Salary and Outlook
According to the US Department of Labor, there are 27,100 people employed as computer numerically controlled tool programmers in
the United States.
The median annual salary is $57,700.
Entry level employees earn approximately $37,730 per year and senior employees earn approximately $88,860
Estimates do not include other potential benefits such as health insurance, overtime pay, or retirement benefits that may be offered by employers.
- Write programs in the language of a machine's controller and store programs on media, such as punch tapes, magnetic tapes, or disks.
- Enter coordinates of hole locations into program memories by depressing pedals or buttons of programmers.
- Align and secure pattern film on reference tables of optical programmers, and observe enlarger scope views of printed circuit boards.
- Determine the sequence of machine operations, and select the proper cutting tools needed to machine workpieces into the desired shapes.
- Revise programs or tapes to eliminate errors, and retest programs to check that problems have been solved.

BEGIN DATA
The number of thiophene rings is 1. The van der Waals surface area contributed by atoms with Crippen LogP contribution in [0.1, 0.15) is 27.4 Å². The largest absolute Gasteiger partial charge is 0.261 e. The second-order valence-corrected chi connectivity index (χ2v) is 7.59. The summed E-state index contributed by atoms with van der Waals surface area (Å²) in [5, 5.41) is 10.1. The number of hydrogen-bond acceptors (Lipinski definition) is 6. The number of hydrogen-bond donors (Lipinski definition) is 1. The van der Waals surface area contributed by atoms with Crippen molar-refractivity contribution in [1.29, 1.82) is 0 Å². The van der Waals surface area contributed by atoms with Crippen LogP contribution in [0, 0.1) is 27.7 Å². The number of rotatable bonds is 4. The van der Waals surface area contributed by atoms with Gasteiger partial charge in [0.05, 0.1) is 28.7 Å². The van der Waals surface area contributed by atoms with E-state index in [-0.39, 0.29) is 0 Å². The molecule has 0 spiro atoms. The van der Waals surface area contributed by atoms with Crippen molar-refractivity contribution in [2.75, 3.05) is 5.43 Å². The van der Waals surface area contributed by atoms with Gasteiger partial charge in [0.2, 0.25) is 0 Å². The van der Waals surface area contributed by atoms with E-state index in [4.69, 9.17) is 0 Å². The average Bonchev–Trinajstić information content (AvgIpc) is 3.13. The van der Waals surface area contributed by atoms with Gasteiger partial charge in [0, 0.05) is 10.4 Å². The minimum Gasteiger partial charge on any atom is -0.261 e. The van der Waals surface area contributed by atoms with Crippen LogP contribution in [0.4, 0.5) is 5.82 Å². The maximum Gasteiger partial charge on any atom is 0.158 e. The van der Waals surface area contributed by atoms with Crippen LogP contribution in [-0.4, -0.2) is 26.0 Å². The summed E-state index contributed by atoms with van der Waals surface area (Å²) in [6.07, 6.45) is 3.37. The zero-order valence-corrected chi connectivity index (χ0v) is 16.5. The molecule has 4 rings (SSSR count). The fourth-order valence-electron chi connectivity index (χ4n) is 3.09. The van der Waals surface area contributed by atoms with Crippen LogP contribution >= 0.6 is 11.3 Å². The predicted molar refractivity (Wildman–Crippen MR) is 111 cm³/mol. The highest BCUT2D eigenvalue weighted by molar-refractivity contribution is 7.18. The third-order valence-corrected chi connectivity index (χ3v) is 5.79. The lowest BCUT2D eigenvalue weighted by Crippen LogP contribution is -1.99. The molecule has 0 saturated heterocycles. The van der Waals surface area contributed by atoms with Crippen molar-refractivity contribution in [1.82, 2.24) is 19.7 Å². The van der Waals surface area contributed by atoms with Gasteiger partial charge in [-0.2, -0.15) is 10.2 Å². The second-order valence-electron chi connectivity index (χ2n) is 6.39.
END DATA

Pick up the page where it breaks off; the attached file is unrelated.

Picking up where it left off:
- Analyze job orders, drawings, blueprints, specifications, printed circuit board pattern films, and design data to calculate dimensions, tool selection, machine speeds, and feed rates.
- Write instruction sheets and cutter lists for a machine's controller to guide setup and encode numerical control tapes.
- Observe machines on trial runs or conduct computer simulations to ensure that programs and machinery will function properly and produce items that meet specifications.
- Enter computer commands to store or retrieve parts patterns, graphic displays, or programs that transfer data to other media.
- Modify existing programs to enhance efficiency.
- Determine reference points, machine cutting paths, or hole locations, and compute angular and linear dimensions, radii, and curvatures.
- Sort shop orders into groups to maximize materials utilization and minimize machine setup time.
- Compare encoded tapes or computer printouts with original part specifications and blueprints to verify accuracy of instructions.
- Perform preventative maintenance or minor repairs on machines.
- Prepare geometric layouts from graphic displays, using computer-assisted drafting software or drafting instruments and graph paper.
- Draw machine tool paths on pattern film according to guidelines for tool speed and efficiency, using colored markers.